My readers already know that I love The Voice, that it shares my values of professional excellence, (coaching) human fairness (blind audition) and the pursuit of one’s dream (self-belief and risk-taking). However, I do have some concerns about fairness and influence that have less to do with the performers and the coaches, and everything to do with staging and production choices.
Recently two judges commented on being blinded by the intensity of flashing lights that were part of the staging backdrop to the vocal performance. I was home watching the show and felt this way before hearing their comments. Thank you, judges, for validating my reaction! As a TV viewer, I felt disappointed, manipulated and cheated. The vocalist was upstaged by the production design and I had to work too hard to listen to the vocals. This did not seem fair at all.
I remember feeling this way about singers staged with back-up dancers too. The dancers with their sexy outfits, toned and flexible bodies and beautiful smiles, captured my attention, challenging both listening and watching the contestant.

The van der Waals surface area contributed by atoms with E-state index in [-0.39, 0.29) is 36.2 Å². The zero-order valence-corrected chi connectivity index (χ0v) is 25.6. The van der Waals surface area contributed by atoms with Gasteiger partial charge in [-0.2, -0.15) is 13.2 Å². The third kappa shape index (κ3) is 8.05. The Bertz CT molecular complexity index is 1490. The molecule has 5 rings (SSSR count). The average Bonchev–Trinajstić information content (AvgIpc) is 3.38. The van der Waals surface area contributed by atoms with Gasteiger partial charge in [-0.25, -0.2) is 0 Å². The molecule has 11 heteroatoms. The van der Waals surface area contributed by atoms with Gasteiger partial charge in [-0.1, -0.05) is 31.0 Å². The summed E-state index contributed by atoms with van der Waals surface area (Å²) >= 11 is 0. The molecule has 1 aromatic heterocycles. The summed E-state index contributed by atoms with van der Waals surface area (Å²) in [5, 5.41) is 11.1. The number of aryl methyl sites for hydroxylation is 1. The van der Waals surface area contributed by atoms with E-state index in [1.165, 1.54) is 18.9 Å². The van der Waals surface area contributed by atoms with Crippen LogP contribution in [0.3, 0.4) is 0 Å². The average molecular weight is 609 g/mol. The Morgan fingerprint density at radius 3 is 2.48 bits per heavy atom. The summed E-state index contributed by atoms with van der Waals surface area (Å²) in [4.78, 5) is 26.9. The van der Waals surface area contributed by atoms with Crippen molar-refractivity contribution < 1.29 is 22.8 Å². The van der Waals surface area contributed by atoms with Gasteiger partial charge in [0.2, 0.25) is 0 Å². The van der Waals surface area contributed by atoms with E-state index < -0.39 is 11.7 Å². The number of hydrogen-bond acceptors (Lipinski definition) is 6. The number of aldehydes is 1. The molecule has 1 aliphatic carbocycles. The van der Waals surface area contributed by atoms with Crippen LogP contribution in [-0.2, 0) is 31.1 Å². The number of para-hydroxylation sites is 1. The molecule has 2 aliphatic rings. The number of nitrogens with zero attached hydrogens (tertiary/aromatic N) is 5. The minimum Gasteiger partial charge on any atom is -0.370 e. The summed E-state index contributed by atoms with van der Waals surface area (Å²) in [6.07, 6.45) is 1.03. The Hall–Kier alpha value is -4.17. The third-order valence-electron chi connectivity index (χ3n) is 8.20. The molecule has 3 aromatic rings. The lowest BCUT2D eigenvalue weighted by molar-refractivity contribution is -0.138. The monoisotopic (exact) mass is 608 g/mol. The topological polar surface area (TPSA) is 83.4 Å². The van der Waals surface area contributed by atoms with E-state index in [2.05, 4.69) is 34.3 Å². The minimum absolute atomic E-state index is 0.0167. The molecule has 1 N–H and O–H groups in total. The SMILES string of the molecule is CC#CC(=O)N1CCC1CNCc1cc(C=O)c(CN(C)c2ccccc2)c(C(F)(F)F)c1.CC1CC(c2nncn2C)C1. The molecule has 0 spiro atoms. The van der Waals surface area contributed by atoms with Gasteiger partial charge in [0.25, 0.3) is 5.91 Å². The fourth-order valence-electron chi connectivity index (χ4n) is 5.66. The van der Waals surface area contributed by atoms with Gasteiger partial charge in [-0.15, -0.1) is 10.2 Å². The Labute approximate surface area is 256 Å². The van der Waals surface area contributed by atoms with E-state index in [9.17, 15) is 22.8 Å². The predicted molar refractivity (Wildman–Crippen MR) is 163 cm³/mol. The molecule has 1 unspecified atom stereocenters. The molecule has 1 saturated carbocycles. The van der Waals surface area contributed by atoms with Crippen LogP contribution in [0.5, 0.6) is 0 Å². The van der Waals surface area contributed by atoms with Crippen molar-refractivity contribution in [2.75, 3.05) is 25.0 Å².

Of course I realize that different types of music might be supported by background singers, dancers, lighting, stage design, etc., and that for viewer interest, much of these additions can add value. At the same time, if lighting or gymnastics, costumes or set design, consume the viewer’s attention, then critical listening and focus on the vocal performer suffers.
Choices in clothing, hairdos, hair color, glasses, contact lenses, shoes, heels, boots, hats, jewelry – they’re all part of artistic and performance development. I get it. But please, please, make the artist more important than the set or production, so that both the remote and live audiences can balance their viewing with their listening.
A light show is not more important than the vocal artist – not for a talent competition that values fairness, vocal talent and performance excellence.
What are your thoughts? Let me know.
This is part three of a series. To be continued.